The saison, a smaller beer typically starting at about 10°P (OG 1.040), is racked through the bottom of the IPA fermentation tank, mixing with the spent dry hops. The brewers also add a sugar solution to encourage new fermentation. That beer is made with a bit of aged hops in the boil, then 1.5 pounds of a Noble-type hop in the whirlpool. It ferments with a locally foraged yeast.
“We were never a fan of typical New World hops” in saison, Olson says. “Somehow, when we do this, I feel like it softens the saison. It melds nicely.”
Meanwhile, at Black Narrows, Chapman took a cautious approach. He started with a mixed-culture fermented beer, figuring it allowed him greater margin of error. The first run of the beer called Crummy Family takes about three months to finish and spends one month with Mosaic hops to the tune of a half-pound per barrel. After transferring that beer from the fermentation vessel, he racked wort brewed to the same specifications onto the spent hops (and yeast).
“Within two weeks I’d say we had roughly 85 percent to 90 percent the same beer as the first iteration that took three months,” he wrote via email. He missed his target gravity because he didn’t take into account that he would be diluting the wort with what remained in the tank. The second beer was finished in about a month and touched up with a bit more dry hops (one-fifth pound per barrel).
Chapman considered this “fantastic proof of concept” and good reason to create a beer he calls Cruisin’ the J. It starts with Four Mouths, the house IPA brewed with a combination of hops varieties (two parts Mosaic and El Dorado blend, to one part Hallertau Blanc and Callista blend). He adds one pound per barrel in the whirlpool and dry hops with 3.5 pounds per barrel. The grain bill includes 90 percent pale malt, 10 percent flaked oats, and it ferments with an English ale yeast. The final beer is 6.8 percent ABV.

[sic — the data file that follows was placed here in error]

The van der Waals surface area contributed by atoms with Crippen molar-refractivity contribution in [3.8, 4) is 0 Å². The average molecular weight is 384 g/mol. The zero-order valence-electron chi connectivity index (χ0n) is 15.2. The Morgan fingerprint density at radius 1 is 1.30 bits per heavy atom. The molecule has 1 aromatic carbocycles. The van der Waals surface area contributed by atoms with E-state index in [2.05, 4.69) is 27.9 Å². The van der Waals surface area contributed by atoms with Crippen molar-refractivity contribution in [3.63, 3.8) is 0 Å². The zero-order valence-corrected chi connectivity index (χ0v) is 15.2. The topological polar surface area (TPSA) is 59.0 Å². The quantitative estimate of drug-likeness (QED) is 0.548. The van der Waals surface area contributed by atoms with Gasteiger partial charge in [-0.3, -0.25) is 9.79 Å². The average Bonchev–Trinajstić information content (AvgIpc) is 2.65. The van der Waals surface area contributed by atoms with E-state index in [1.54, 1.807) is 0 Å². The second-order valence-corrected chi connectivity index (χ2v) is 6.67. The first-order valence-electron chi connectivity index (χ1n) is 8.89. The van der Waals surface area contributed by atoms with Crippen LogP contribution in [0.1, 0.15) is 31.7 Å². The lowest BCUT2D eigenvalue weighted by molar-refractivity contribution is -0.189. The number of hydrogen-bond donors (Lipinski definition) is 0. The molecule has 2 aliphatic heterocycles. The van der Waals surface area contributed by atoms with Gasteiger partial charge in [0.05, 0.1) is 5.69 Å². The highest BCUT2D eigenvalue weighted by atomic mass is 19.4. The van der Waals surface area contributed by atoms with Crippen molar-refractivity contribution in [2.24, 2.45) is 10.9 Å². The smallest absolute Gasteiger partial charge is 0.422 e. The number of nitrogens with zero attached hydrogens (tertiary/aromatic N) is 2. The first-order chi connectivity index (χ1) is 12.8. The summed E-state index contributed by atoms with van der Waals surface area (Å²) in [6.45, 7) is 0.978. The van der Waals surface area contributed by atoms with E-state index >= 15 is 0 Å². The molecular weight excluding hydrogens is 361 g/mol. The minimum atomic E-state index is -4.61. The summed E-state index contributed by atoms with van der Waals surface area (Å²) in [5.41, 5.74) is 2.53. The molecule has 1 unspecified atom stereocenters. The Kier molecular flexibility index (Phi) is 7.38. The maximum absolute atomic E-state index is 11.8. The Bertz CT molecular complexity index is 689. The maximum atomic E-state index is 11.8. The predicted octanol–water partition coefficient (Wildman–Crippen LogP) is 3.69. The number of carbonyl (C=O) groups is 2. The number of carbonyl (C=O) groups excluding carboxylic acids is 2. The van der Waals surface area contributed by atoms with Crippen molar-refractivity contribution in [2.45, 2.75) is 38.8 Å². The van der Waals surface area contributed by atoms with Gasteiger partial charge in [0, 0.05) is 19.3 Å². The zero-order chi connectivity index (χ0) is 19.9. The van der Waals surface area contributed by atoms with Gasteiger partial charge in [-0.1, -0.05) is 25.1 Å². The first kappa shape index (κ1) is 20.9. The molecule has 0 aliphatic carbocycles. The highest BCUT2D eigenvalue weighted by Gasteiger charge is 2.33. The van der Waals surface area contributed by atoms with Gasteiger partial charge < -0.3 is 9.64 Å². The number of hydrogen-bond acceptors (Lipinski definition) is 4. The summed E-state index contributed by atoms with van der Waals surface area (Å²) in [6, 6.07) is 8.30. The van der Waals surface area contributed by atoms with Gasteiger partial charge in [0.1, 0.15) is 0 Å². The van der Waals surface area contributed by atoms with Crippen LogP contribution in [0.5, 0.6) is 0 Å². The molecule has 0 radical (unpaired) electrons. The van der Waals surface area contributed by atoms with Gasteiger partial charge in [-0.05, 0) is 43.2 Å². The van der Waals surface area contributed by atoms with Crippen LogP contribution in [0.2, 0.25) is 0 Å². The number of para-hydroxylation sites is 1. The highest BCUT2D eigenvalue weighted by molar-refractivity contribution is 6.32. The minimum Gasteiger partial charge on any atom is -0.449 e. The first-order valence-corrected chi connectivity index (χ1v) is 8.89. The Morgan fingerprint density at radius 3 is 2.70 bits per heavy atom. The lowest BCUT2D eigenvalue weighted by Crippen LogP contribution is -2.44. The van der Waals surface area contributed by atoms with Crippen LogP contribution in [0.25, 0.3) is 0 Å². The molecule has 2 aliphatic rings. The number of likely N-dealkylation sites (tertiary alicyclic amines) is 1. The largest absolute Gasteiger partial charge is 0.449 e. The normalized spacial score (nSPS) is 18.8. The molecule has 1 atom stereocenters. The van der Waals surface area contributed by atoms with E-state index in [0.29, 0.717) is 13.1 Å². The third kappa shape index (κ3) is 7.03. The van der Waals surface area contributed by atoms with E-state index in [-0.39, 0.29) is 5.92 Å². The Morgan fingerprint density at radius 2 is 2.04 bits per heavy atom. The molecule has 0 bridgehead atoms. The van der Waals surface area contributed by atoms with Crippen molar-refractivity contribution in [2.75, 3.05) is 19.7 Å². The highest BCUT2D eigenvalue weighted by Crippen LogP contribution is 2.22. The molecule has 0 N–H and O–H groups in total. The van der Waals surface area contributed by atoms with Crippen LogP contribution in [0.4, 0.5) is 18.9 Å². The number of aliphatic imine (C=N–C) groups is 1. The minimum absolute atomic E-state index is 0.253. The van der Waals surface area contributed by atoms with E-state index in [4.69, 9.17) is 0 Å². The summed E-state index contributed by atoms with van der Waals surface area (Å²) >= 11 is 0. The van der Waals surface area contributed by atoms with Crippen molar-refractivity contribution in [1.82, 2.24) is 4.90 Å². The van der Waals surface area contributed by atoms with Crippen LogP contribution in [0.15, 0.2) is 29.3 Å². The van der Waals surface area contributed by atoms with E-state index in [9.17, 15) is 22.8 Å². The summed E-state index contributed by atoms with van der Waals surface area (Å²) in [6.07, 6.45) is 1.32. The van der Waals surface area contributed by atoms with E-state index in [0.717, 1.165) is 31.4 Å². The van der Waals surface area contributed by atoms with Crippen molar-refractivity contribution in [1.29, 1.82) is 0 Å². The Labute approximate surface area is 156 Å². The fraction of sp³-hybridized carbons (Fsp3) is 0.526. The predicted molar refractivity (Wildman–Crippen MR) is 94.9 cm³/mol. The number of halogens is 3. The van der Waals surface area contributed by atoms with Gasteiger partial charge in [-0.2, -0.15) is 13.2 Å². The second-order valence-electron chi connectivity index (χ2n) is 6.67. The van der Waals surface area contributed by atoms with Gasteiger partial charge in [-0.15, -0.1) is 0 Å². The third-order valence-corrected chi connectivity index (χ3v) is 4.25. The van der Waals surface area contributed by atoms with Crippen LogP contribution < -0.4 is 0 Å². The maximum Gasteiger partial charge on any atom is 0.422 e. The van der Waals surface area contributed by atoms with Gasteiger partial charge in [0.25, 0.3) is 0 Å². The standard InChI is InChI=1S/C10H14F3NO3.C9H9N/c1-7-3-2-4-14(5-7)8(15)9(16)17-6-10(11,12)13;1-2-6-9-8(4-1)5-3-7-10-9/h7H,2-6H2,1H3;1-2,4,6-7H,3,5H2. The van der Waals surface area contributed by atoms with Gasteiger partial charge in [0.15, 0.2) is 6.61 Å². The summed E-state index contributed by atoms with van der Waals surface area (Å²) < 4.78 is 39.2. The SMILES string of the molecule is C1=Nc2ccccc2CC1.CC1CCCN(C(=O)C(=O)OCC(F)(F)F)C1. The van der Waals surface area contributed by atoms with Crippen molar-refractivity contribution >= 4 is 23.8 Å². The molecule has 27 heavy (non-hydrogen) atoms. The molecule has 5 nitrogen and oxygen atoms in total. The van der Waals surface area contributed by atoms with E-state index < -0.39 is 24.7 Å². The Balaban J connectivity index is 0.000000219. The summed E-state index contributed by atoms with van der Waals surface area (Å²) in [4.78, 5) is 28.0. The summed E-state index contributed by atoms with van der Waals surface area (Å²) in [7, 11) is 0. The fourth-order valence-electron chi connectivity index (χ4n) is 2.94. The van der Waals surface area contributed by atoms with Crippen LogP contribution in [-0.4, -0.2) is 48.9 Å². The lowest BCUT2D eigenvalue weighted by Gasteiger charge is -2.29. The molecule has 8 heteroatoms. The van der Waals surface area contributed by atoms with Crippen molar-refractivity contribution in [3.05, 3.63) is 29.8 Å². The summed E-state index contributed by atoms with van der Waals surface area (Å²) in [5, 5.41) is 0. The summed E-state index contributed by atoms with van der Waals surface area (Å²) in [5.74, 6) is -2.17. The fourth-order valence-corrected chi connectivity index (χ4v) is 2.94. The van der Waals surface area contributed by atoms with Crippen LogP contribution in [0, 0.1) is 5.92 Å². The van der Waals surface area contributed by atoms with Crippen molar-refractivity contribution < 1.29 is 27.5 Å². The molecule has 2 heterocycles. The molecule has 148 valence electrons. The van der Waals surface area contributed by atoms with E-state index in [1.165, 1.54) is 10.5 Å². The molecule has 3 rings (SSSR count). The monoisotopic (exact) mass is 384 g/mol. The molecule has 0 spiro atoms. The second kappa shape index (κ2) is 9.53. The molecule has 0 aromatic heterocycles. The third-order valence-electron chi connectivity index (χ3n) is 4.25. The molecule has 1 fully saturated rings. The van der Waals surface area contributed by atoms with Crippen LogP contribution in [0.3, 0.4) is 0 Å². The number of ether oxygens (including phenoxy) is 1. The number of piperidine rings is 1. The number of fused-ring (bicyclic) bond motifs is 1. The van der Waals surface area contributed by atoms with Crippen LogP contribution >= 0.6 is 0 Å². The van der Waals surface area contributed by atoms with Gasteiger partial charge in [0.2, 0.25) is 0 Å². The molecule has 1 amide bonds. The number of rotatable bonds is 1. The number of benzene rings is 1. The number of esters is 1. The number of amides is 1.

Rather than brew another IPA, Chapman decided to make a pale ale. After transferring Four Mouths from the fermentation tank, he puts a 1.042 OG wort (hopped with a pound of Hallertau Blanc) on top of the remaining trub. As anticipated, the OG drops to 1.038. He does not add any additional dry hops. He doesn’t think the resulting 4.65 percent ABV beer is hops-forward enough to be a session IPA, but it has “a wonderfully aromatic, soft bitterness.”
Customers seem to agree. It is the fastest-selling beer ever at Black Narrows. “We’re at the point now where whenever we brew Four Mouths, we know that on racking day we’re brewing Cruisin’ right on top of it, and you’d be stunned by how many folks are always asking when Cruisin’ is coming back because it’s beating the IPA off the taps,” Chapman wrote.
That would seem to be additional proof of concept.